PS3 Chip to Make it Into New IBM Server

IBM on Wednesday announced that it would be using the processors it co-developed for the Sony PlayStation 3 in an upcoming server product aimed at those who require graphic-intensive and numeric applications.

"Today's announcement puts Cell into an IBM product for the first time, taking it outside of the gaming realm -- and indeed, the Cell solution announced today is the same chip used in PS3," IBM spokesperson Charles Zinkowski told BetaNews.

The processor was co-developed by IBM, Sony, and Toshiba, and is based on the company's Power processor architecture. It is optimized to work well in computer-intensive and broadband media applications, which the computer manufacturer says makes it well suited for server applications.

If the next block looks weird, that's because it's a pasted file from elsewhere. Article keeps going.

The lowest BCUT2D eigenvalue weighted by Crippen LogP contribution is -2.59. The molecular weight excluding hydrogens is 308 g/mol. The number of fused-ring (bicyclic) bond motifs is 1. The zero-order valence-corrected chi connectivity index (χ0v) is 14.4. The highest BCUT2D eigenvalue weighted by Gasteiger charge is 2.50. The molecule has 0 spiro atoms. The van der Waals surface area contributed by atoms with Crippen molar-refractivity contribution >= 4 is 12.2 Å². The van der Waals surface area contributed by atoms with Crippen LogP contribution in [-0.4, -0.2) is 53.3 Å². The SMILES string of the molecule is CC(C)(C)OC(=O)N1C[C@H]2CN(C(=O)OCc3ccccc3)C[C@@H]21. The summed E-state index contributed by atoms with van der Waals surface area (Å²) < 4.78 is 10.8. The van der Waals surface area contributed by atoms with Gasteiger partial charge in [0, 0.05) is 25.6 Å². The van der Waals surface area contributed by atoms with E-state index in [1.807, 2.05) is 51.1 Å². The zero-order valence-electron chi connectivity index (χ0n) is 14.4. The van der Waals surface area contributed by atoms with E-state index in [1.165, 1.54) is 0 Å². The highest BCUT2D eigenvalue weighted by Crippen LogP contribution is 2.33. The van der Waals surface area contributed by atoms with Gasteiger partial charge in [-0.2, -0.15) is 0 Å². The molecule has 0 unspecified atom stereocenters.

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The new system is intended to keep IBM's BladeCenter products in the top spot in the blade server market. The company holds 42 percent of the market, according to IDC surveys.

IBM said the servers could be used to quicken the process of 3D rendering, compression, and encryption, allowing companies to create and run graphically rich applications in real-time.

"Effectively delivering 'supercomputer-like performance' by incorporating advanced multi-processing technologies used in IBM's sophisticated servers, Cell BE is especially suitable for high performance workloads across a number of industries including digital media, medical imaging, aerospace, defense and communications," the company said in a statement.

The servers will require Red Hat Fedora with the addition of several IBM-designed patches in order to run. Also, there are no applications currently designed to work on the platform, however the company expects that to change as it signs more software developers on to the project.

The first severs based on the cell processor technology are expected to make their debut in the third quarter of 2006, however IBM said it would make them available immediately via special bids.

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